Before we can keep our reeds wet, we should break them in first. To learn more about this process, check out my article How To Break In A New Saxophone Reed Step-By-Step.

Storage Cases With Humidity Control

Various storage cases sport a humidity control mechanism to ensure that the reeds are always wet and ready to use. We've found two examples on the market that you may want to try out:

1. D'Addario Woodwinds Multi-Instrument Reed Storage Case with Humidity Control Pack

The Rico (link to check the price on Amazon), as it's also called, is a case with a two-way humidity control system that aims to maintain a relative humidity of 72% to keep the reeds from warping, chipping, or cracking.

The “Reed Revitalizer Pack” is placed below the reed slots. The latter are grooved as a way to preserve the reeds' proper shape while they're inside.

Overall, there have been many positive reviews on Amazon. Some people have complained that the hinges on the case can break easily, while others have praised its sturdiness. Another common yet minor criticism is that the reeds require additional wetting before use.

2. Reedjuvinate

The Reedjuvinate system (link to check it out at Reedjuvinate) consists of a leak-proof case tightly screwed together. Inside, you'll find three grooved slots for the reeds and a hole in the center for the sponge.

You would have to employ a homemade solution comprising 50% water and 50% Listerine (or a similar mouthwash) to use this system.

There are two main ways of utilizing this tool:

  • Fill the container with the solution and leave it there in permanent contact with the reeds.
  • Soak the reeds for 10 minutes and pour out the solution, leaving only the Listerine-drenched sponge inside with the reeds. This will reduce the reeds' wetness.

For more information on timing the soaking of saxophone reeds, check out my article How Long Should Saxophone Reeds Soak Before & Between Use?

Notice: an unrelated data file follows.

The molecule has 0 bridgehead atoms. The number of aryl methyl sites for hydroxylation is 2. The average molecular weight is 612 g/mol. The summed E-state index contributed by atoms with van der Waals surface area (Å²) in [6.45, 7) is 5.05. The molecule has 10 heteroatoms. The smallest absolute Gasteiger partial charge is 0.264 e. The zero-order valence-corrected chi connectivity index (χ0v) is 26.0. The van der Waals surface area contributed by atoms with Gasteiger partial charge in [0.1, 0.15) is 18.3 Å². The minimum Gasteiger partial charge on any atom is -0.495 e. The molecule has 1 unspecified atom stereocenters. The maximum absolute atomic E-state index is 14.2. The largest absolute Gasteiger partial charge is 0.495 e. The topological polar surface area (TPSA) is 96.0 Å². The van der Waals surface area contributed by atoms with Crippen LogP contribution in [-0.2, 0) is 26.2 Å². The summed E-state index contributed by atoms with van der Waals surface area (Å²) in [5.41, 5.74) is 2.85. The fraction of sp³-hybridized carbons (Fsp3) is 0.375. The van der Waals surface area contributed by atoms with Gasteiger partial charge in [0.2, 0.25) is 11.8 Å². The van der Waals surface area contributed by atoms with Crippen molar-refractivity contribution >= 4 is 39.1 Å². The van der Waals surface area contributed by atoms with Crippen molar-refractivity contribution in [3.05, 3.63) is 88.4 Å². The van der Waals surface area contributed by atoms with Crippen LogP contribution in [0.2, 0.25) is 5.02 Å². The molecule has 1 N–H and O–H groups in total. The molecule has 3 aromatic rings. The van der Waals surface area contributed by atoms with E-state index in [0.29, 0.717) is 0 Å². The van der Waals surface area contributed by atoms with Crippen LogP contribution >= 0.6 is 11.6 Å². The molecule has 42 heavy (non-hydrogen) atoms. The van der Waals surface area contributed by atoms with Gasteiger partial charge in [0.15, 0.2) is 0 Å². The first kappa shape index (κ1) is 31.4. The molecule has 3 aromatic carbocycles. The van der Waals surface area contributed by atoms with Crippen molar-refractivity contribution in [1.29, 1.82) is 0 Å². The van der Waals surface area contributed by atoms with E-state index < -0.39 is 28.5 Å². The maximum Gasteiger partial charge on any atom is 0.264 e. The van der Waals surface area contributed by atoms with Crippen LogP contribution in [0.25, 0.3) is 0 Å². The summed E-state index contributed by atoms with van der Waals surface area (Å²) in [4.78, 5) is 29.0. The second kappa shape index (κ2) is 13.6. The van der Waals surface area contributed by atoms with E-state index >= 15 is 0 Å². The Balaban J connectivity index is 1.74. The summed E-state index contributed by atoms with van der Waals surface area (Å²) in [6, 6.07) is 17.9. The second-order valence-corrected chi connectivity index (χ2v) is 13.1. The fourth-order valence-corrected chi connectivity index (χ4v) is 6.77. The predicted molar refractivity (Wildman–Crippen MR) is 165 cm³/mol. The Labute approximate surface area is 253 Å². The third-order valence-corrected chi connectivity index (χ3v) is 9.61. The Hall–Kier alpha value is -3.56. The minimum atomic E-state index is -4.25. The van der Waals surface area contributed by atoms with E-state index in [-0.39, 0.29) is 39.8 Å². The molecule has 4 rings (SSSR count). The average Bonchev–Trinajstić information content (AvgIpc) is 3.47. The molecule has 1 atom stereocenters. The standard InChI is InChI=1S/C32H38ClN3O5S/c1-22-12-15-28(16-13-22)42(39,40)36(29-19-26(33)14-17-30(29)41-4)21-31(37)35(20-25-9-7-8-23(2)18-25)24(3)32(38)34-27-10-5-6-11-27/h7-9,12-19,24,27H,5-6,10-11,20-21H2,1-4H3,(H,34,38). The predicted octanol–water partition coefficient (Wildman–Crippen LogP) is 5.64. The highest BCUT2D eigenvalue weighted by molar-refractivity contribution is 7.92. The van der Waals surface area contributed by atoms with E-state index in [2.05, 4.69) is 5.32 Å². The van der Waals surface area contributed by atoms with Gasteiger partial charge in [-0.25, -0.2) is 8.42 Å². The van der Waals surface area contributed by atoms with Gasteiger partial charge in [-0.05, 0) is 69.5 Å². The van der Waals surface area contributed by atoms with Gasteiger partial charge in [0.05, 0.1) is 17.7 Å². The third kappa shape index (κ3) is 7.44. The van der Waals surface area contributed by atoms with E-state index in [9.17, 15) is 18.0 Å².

Some have argued that Listerine damages the reeds, specifically the flavoured variants. So far, there has been no definitive proof provided to back this claim, at least to my knowledge. Rather, Listerine prevents the appearance of mould and bacteria that would usually thrive in aqueous environments.

Just in case, stick to the original Listerine and avoid the ones with sweeteners.

The Listerine Method

In the absence of a specially-designed holder like those described above, some people would have the reeds stored in a waterproof case or container partially filled with Listerine. This is very similar to the Reedjuvinate concept but far more rudimentary, as it would lack the dedicated reed slots bordering a sponge.

This could end up being a viable alternative for those who, for one reason or another, are unable to get their hands on any of the storage cases reviewed above, albeit they should be aware of the added risk of warping.

This article has been approved in accordance with the My New Microphone Editorial Policy.


Arthur is the owner of Fox Media Tech and author of My New Microphone. He's an audio engineer by trade and works on contract in his home country of Canada. When not blogging on MNM, he's likely hiking outdoors and blogging at Hikers' Movement ( or composing music for media. Check out his Pond5 and AudioJungle accounts.